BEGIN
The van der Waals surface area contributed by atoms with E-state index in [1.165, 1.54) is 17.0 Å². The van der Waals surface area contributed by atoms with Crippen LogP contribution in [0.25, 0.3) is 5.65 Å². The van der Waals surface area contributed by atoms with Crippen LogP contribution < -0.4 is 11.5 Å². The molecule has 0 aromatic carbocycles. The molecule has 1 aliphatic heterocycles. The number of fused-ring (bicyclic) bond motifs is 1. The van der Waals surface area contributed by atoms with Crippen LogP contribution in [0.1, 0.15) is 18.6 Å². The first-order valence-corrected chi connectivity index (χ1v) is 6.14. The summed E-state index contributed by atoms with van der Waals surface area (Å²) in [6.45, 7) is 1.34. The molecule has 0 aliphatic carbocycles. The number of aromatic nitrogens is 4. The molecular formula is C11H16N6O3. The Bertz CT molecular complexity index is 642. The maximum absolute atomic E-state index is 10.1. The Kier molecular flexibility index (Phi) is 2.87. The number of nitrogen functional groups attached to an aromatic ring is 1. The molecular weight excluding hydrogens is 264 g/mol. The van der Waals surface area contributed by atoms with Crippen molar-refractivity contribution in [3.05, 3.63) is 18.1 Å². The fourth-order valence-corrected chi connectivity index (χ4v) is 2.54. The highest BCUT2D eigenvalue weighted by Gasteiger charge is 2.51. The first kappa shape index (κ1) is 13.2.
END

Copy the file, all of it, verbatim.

The van der Waals surface area contributed by atoms with E-state index in [1.165, 1.54) is 17.0 Å². The van der Waals surface area contributed by atoms with Crippen LogP contribution in [0.25, 0.3) is 5.65 Å². The van der Waals surface area contributed by atoms with Crippen LogP contribution < -0.4 is 11.5 Å². The molecule has 0 aromatic carbocycles. The molecule has 1 aliphatic heterocycles. The number of fused-ring (bicyclic) bond motifs is 1. The van der Waals surface area contributed by atoms with Crippen LogP contribution in [0.1, 0.15) is 18.6 Å². The first-order valence-corrected chi connectivity index (χ1v) is 6.14. The summed E-state index contributed by atoms with van der Waals surface area (Å²) in [6.45, 7) is 1.34. The molecule has 0 aliphatic carbocycles. The number of aromatic nitrogens is 4. The molecular formula is C11H16N6O3. The Bertz CT molecular complexity index is 642. The maximum absolute atomic E-state index is 10.1. The Kier molecular flexibility index (Phi) is 2.87. The number of nitrogen functional groups attached to an aromatic ring is 1. The molecular weight excluding hydrogens is 264 g/mol. The van der Waals surface area contributed by atoms with Crippen molar-refractivity contribution in [3.05, 3.63) is 18.1 Å². The fourth-order valence-corrected chi connectivity index (χ4v) is 2.54. The highest BCUT2D eigenvalue weighted by Gasteiger charge is 2.51. The first kappa shape index (κ1) is 13.2.